Saverio MERCADANTE (1795-1870)
Concerto in E minor for flute and orchestra [19:49]
Albert Franz DOPPLER (1821-1883)
Andante and Rondo Op.25 for two flutes and piano (transcribed for chamber orchestra by Adrianne Greenbaum) [10:19]¹
Duetto hongrois Op.36 for two flutes and piano (transcribed for chamber orchestra by Marzena Diakun) [8:27]¹
Mieczysław KARŁOWICZ (1876-1909)
Serenade for Strings Op.2 (1897) [22:45] ²
Łukasz Długosz (flute: Mercadante)
Agata Kielar-Długosz (flute: Doppler)
Elbląg Chamber Orchestra/Marzena Diakun, Marcin Sompoliński (Karlowicz)
rec. September and November 2011, Kazimierz Music School in Elbląg
DUX 0868 [61:24]
This is a ‘Flutes ‘n’ Young Karłowicz’ disc and, as such, unlikely to be one viewed in the conventional programming way. Who could have imagined that roping together Mercadante, Doppler and Karłowicz would form an easy alliance? All the more so, in fact, as two of the works, those by Doppler, are heard in transcriptions for chamber orchestra. So, a weird line-up and inauthentic to boot! Yet, in a perverse kind of way, I rather admire the bizarre nature of it, the fact that it doesn’t pretend to make any kind of sense.
Mercadante’s Concerto is in drag. It’s really an operatic vocalise, dished up for flute in typical coloratura fashion, a virtuoso piece of chicanery - and very enjoyable. Łukasz Długosz is the intrepid Pied Piper, spinning arias of scandalous richness and lyricism, adorned with operatic fillips and asides, motored with powerful élan. You need to be a charismatic and technically adroit soloist fully to do justice to the instrumental writing; so too because Mercadante is so associated with operatic music that you need to be a shape shifter to convey the female vocalism inherent in the flute writing. The dramatic recitative-like start of the central movement is followed by gentle and soothing cantilena, and the finale, à la Russe, is in popular vein - with the flute leading the dance with unalloyed pleasure. Something of a test of breath control, here, which Długosz duly passes.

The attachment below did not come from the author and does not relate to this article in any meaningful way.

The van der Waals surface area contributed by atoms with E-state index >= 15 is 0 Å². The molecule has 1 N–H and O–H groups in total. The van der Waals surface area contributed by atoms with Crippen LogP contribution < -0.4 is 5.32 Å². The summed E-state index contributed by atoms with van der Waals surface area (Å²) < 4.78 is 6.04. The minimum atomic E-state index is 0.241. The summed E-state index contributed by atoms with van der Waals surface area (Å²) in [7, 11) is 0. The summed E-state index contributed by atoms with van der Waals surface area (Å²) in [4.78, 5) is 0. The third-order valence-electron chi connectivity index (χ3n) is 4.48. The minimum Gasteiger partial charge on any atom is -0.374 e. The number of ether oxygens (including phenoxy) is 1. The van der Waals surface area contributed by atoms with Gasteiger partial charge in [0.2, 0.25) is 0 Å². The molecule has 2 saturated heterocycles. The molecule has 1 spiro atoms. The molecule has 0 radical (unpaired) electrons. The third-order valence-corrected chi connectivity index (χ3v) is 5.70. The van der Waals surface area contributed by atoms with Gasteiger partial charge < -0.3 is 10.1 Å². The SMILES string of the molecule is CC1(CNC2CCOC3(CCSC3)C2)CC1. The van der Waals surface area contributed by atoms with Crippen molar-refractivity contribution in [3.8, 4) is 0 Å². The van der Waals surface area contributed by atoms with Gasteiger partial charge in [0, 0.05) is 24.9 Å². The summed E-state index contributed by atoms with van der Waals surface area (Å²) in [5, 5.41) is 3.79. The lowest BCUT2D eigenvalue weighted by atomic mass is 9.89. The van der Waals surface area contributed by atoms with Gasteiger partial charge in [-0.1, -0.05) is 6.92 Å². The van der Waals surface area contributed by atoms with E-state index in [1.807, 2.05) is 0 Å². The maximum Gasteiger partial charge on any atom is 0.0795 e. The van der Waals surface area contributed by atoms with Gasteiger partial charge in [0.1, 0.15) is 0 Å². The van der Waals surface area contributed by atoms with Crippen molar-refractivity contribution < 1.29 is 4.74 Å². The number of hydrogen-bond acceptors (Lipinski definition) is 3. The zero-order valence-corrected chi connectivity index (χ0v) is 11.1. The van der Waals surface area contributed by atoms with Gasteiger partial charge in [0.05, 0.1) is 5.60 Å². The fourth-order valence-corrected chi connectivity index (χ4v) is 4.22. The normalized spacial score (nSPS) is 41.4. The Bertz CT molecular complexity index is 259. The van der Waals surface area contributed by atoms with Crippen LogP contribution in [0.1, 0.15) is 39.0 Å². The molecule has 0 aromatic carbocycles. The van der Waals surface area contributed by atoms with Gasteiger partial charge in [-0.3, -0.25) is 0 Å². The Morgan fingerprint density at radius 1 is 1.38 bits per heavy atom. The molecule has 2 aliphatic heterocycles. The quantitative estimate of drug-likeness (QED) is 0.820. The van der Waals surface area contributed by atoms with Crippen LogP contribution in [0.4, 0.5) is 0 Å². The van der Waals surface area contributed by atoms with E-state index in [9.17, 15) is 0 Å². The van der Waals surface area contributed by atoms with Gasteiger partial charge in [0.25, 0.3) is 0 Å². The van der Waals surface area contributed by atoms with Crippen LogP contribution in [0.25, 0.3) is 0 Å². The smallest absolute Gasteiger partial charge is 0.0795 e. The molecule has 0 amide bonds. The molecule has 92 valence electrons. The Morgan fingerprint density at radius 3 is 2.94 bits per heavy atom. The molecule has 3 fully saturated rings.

For Doppler’s two pieces he is joined by his flautist wife Agata Kielar-Długosz. The Andante and Rondo form an obviously contrasting pair and in this bulked-up chamber orchestra version convey plenty of charm, in the former case, and feistier excitement in the latter. Doppler is most famous for his orchestration of Liszt’s Hungarian Rhapsodies. The Duettino hongrois, transcribed by conductor Marzena Diakun, has something of this excitement, though operating on a far lower level of characterization.
Karłowicz’s Serenade is a very early work, an apprentice piece in fact. It’s conducted not by Diakun but by Marcin Sompoliński. It’s always good to hear this charming piece again, with its quotient of Pyotr Ilyich, and the antique wit of its finale. It could have done with richer characterisation and phrasing in this performance.
I rather admire the bizarre nature of this collection.